Wednesday, August 26, 2020

anti-glam / anti-theatricality (4 of ??) (sightless techno bollocks)

"Dance music's primal scene: a writhing, humid murk of sweat-stippled bodies. Sound is a physical presence, an intimate pressure of beat and bass so voluptuously thick it enfolds you, permeates your flesh, and invades your body.You can't work out where the DJ booth is located, can't find the bar, stumble through a jungle of buffeting limbs, until you abandon the idea of orientation altogether and merge with a crowd you feel more than see. Fitful illumination catches the curlicues of smoke, an arched spine, a head thrown back, lips puckered and eyes closed in rapture.
"There's a good reason why all clubs take place in the dark, why many warehouse raves are almost pitch black. It's the same reason you turn the lights low when listening to your favorite album, or wear headphones and shut your eyelids. Diminishing or canceling one sense makes the others more vivid. Dance culture takes this simple fact and uses it to overturn the hierarchical ranking of the senses that places sight at the summit. Visual perception is eclipsed by the audio-tactile, a vibrational continuum in which sound is so massively amplified it's visceral, at once an assault and a caress. The body becomes an ear.

If rave culture and the ever-proliferating forms of techno and house music have any claims to subversive power, one of them might pertain to the way they resist the privileging of the eye in contemporary pop culture. Thanks to the pop promo, MTV, BET (Black Entertainment Television), et al, success in genres like rock, rap and R&B now depends on the videogenic charisma of the star vocalist, even on a measure of acting skill. The ability to bust cool dance moves in front of the camera is more important than vocal skills: a weak or erratic voice can be enhanced and salvaged using studio techniques; whereas an inability to move elegantly to syncopated rhythm---Whitney Houston, for instance--can only be masked by above-the-waist shots and quick cut-aways to the backing dancers. Part of techno's "underground"-ness relates to its refusal of this culture of the icon, of spell-bound, enthralled fascination. For video is about spectatorship (almost by definition, if you're watching a video, you're not dancing; it's hard to focus on a screen when you're shaking your stuff), whereas club and rave culture are about participation.

"At a more phenomenological level, sound is about involvement and impact, whereas sight contains an intrinsic distance and detachment. "I don't see anything when I hear this music," says Nico Sykes, the engineer/producer/owner of drum 'n' bass label No U Turn. "One of the things it does for me is stop me thinking about that, I'm just absorbed with the sound. I don't get lots of images of rushing down steel corridors of the future fighting aliens or exploring some zone---I'm an audio man.Visually I'm pretty dead."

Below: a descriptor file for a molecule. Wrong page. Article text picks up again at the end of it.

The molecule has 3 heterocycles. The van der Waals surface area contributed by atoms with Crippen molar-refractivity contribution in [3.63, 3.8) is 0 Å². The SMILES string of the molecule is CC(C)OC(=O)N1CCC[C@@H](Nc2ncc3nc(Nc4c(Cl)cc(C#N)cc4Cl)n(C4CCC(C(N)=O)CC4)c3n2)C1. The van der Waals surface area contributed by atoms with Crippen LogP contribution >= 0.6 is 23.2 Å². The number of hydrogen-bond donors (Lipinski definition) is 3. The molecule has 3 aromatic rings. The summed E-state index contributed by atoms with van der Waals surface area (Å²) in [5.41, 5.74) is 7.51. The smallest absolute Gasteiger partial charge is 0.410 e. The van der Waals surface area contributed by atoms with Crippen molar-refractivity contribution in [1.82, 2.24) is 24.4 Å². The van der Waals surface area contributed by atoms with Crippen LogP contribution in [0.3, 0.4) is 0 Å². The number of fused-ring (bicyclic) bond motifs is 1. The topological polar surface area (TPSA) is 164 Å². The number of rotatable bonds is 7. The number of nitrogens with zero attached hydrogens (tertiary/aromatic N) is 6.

"Although many people on the dancefloor close their eyes to watch their own music-catalyzed and often drug-enhanced "eyelid movies," and most clubs have some kind of visual element (fluorescent backdrops, lasers scything through clouds of dry ice, use of strobes or "black light"/UV, back projected videos, etc), Sykes's comment does crystallize techno culture's relative indifference to the visual and its re-privileging of the ear's primacy.There's a kind of sliding-scale ratio between the visual and the sonic: the more underground the club or party, the less there will be in terms of visual divertissement; the more hardcore the scene, the less there is to be seen. Of course, financial factors go some way to accounting for this; promoters of underground, small-scale parties have less money to spend on visual spectacle than the mini-corporations that run "superclubs" or organize huge commercial raves. But the fact that they choose to skimp on visuals and decor in order to have enough funds for a powerful sound system again reinforces the priorisation of the aural in techno culture. Essentially, the purer and truer to techno's "spirit" a club or scene is, the more it is "dead" to vision.

 All of this goes some way to explaining the relatively underdeveloped nature of techno and electronic dance music videos. A genre predicated on the stripping away of pop/rock/rap's iconic apparatus of stars and stage spectacle in order to facilitate a massive reinvestment in pure sonic intensity, is almost inevitably going to create something of an imagery/music gap. What's striking about most electronica videos is the lag between the futurism and alien-ness of the music and the visuals...

from Seeing the Beat: Retinal Intensities in Techno and Electronic Dance Videos, by Simon Reynolds, 2002

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anti-glam / anti-theatricality (4 of ??) (sightless techno bollocks)

"Dance music's primal scene: a writhing, humid murk of sweat-stippled bodies. Sound is a physical presence, an intimate pressure of...